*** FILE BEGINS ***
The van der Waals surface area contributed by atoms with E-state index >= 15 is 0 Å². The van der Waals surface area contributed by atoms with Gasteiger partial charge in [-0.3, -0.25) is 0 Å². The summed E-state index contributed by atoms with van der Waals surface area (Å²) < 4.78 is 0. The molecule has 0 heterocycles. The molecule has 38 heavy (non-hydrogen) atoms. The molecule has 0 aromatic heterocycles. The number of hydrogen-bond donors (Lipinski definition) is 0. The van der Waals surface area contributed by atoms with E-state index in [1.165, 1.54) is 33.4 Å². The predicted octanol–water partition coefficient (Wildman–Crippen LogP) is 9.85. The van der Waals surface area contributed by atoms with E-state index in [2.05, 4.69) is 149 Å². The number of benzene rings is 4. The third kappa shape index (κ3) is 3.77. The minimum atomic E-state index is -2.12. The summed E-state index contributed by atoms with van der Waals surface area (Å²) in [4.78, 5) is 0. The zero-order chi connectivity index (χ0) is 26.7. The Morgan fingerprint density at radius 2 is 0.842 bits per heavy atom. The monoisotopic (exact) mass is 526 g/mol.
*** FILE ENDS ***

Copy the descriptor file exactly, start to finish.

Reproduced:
The van der Waals surface area contributed by atoms with E-state index >= 15 is 0 Å². The van der Waals surface area contributed by atoms with Gasteiger partial charge in [-0.3, -0.25) is 0 Å². The summed E-state index contributed by atoms with van der Waals surface area (Å²) < 4.78 is 0. The molecule has 0 heterocycles. The molecule has 38 heavy (non-hydrogen) atoms. The molecule has 0 aromatic heterocycles. The number of hydrogen-bond donors (Lipinski definition) is 0. The van der Waals surface area contributed by atoms with E-state index in [1.165, 1.54) is 33.4 Å². The predicted octanol–water partition coefficient (Wildman–Crippen LogP) is 9.85. The van der Waals surface area contributed by atoms with E-state index in [2.05, 4.69) is 149 Å². The number of benzene rings is 4. The third kappa shape index (κ3) is 3.77. The minimum atomic E-state index is -2.12. The summed E-state index contributed by atoms with van der Waals surface area (Å²) in [4.78, 5) is 0. The zero-order chi connectivity index (χ0) is 26.7. The Morgan fingerprint density at radius 2 is 0.842 bits per heavy atom. The monoisotopic (exact) mass is 526 g/mol.